In an education case brought under Title IX and on remand from the Supreme Court of the United States, the Eastern District of Virginia held that discrimination on the basis of transgender status constitutes gender stereotyping and is per se actionable sex discrimination under both Title VII and Title IX.[101] Gavin Grimm, a transgender man who had started the transition process at the end of his freshman year of high school, met with the Principal of Gloucester High School, along with his mother, to explain that he would be attending school as a boy.[102] Grimm provided a treatment documentation letter from his medical providers that indicated he should “be treated as a male in all respects—including restroom use.”[103] After initially using the isolated and inconveniently located restroom in the nurse’s office, Grimm sought permission to use the boys’ restroom—which the Principal approved.[104]

While Grimm experienced no incidents for nearly two months, adults in the community eventually learned of his use of the boys’ restroom and demanded the Gloucester County School Board put an end to the accommodation.[105] After weeks of negotiation, the Board passed a policy to restrict restroom usage to a student’s biological sex.[106] Grimm soon stopped using the restroom at school, which caused him to develop “a painful urinary tract infection” and led to “difficulty concentrating in class because of his physical discomfort.”[107] Grimm sued the School Board under Title IX alleging that the Board’s policy discriminated on the basis of sex.[108]

Courts “may ‘look to case law interpreting Title VII’ . . . which prohibits employment discrimination on the basis of . . . sex—‘for guidance in evaluating a claim brought under Title IX.’”[109] In Grimm, the court examined the Price Waterhouse holding that “Title VII barred discrimination not only based on the plaintiff’s gender, but based on ‘sex stereotyping’ because the plaintiff had failed to act in accordance with gender stereotypes associated with women.”[110] Following the District of Maryland, the Eastern District of Virginia concluded that “discrimination on the basis of transgender status constitutes gender stereotyping because ‘by definition, transgender persons do not conform to gender stereotypes.’”[111] The Court further concluded “that based on the gender-stereotyping theory from Price Waterhouse, claims of discrimination on the basis of transgender status are per se sex discrimination under Title VII or other federal civil rights laws.”[112] Finding gender stereotyping actionable under Title VII, the court extended the rule to Title IX, denied the motion to dismiss, and allowed Grimm’s claim to move forward.[113]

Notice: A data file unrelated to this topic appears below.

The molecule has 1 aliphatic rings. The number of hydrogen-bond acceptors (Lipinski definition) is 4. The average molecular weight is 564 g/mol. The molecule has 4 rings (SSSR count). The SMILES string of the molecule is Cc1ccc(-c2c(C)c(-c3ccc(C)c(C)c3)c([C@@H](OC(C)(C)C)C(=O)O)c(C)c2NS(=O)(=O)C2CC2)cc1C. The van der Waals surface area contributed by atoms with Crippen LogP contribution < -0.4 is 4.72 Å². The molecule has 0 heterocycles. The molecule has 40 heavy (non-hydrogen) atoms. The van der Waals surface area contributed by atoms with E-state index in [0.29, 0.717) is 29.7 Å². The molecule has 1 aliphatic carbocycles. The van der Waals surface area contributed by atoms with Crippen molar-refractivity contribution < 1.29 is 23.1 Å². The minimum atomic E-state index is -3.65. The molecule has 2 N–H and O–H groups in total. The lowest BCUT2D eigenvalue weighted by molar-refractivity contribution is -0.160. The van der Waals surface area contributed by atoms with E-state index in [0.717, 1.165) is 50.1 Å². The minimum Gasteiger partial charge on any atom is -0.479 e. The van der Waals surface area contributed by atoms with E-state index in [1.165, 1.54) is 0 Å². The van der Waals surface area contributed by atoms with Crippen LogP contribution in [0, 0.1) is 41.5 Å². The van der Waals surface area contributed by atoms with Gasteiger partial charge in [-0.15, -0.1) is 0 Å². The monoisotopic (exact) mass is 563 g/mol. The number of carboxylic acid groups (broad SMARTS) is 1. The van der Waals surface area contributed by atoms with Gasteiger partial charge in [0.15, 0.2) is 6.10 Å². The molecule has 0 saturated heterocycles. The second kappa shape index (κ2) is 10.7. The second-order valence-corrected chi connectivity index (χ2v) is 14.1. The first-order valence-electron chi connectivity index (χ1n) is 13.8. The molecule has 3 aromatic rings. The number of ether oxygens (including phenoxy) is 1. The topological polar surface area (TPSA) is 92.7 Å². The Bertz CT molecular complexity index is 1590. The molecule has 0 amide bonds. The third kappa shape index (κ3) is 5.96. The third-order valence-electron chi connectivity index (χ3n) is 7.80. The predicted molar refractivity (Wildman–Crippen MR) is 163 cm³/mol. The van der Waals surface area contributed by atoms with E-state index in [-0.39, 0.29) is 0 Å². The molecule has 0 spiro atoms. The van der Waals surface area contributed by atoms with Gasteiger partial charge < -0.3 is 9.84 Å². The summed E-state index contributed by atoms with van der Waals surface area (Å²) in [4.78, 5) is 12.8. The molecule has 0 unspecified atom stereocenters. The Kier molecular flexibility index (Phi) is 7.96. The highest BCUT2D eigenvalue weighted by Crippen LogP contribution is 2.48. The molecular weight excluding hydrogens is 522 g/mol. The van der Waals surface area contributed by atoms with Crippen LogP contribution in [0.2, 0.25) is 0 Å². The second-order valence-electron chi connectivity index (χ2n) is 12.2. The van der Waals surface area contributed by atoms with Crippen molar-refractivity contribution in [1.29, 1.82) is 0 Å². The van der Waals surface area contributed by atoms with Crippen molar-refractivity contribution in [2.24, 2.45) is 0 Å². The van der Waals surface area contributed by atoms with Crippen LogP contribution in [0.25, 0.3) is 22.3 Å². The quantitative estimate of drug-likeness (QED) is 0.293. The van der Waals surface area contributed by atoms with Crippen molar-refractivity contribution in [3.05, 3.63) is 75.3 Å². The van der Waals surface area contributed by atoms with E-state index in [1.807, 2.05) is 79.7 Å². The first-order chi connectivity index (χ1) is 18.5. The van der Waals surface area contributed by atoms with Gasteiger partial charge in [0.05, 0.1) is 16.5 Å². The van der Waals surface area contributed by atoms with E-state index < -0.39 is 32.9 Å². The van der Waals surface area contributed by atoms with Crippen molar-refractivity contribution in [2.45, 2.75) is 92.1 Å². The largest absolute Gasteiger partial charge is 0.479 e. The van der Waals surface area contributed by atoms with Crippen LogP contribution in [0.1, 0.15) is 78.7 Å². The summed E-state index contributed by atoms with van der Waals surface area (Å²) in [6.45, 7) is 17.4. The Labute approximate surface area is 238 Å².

1. Sex Discrimination

The social media #MeToo movement has brought sexual harassment to the forefront of discussion in our workplaces, legislatures, and federal agencies.[114] Between October 2017 and October 2018, #MeToo was used an average of 55,319 times a day on Twitter alone.[115] Forty-four percent of the United States Congress addressed sexual misconduct on their official Facebook accounts between October 1 and December 30, 2017.[116] The number of EEOC charges alleging sexual harassment increased by 13.6% between 2017 and 2018, following a downward trend in such charges from 2010 to 2017.[117] In 2018, charges of discrimination containing allegations of sexual harassment were the highest since 2011.[118] Despite the swift social and political implications, the full extent of the movement’s legal impact is yet to be determined.

 a. Parker v. Reema Consulting Services, Inc.

In Parker v. Reema Consulting Services, Inc., a recent “watercooler” case, the Fourth Circuit recognized that an employer who participates in circulating a false rumor, sexual in nature, may be liable under Title VII.[119] Soon after Evangeline Parker was promoted for a sixth time, male employees circulated a rumor that she obtained the promotion because she had engaged in a sexual relationship with a higher ranking manager.[120] The day after the highest-ranking manager at the facility, Larry Moppins, discussed the false rumor at a meeting (one in which Parker did not participate), Moppins met with Parker.[121] During the meeting, Moppins blamed Parker for “bringing the situation to the workplace” and told her that he “could no longer recommend her for promotions or higher-level tasks because of the rumor,” nor would he “allow her to advance any further.”[122]